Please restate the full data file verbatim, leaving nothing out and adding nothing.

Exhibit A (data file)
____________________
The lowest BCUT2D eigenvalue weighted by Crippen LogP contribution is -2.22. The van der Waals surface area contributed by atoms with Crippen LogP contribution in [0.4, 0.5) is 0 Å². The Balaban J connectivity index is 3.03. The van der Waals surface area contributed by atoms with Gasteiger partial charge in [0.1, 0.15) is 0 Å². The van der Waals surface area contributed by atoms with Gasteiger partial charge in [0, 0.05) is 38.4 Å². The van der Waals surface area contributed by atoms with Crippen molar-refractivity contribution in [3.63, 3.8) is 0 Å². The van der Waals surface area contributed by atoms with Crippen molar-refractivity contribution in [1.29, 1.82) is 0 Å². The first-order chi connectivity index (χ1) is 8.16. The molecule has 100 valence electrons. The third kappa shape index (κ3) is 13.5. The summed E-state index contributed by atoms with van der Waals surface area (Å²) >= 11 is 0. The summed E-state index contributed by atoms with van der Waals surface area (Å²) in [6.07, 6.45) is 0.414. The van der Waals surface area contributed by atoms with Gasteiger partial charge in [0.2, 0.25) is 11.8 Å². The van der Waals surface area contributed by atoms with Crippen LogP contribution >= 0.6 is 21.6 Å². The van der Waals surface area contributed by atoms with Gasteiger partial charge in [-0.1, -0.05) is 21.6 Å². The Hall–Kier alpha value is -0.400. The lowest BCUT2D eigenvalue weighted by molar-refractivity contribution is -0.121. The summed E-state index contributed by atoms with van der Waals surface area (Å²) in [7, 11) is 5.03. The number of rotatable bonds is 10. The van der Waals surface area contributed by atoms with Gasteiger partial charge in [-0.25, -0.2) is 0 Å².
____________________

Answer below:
The lowest BCUT2D eigenvalue weighted by Crippen LogP contribution is -2.22. The van der Waals surface area contributed by atoms with Crippen LogP contribution in [0.4, 0.5) is 0 Å². The Balaban J connectivity index is 3.03. The van der Waals surface area contributed by atoms with Gasteiger partial charge in [0.1, 0.15) is 0 Å². The van der Waals surface area contributed by atoms with Gasteiger partial charge in [0, 0.05) is 38.4 Å². The van der Waals surface area contributed by atoms with Crippen molar-refractivity contribution in [3.63, 3.8) is 0 Å². The van der Waals surface area contributed by atoms with Crippen molar-refractivity contribution in [1.29, 1.82) is 0 Å². The first-order chi connectivity index (χ1) is 8.16. The molecule has 100 valence electrons. The third kappa shape index (κ3) is 13.5. The summed E-state index contributed by atoms with van der Waals surface area (Å²) >= 11 is 0. The summed E-state index contributed by atoms with van der Waals surface area (Å²) in [6.07, 6.45) is 0.414. The van der Waals surface area contributed by atoms with Gasteiger partial charge in [0.2, 0.25) is 11.8 Å². The van der Waals surface area contributed by atoms with Crippen LogP contribution >= 0.6 is 21.6 Å². The van der Waals surface area contributed by atoms with Gasteiger partial charge in [-0.1, -0.05) is 21.6 Å². The Hall–Kier alpha value is -0.400. The lowest BCUT2D eigenvalue weighted by molar-refractivity contribution is -0.121. The summed E-state index contributed by atoms with van der Waals surface area (Å²) in [7, 11) is 5.03. The number of rotatable bonds is 10. The van der Waals surface area contributed by atoms with Gasteiger partial charge in [-0.25, -0.2) is 0 Å².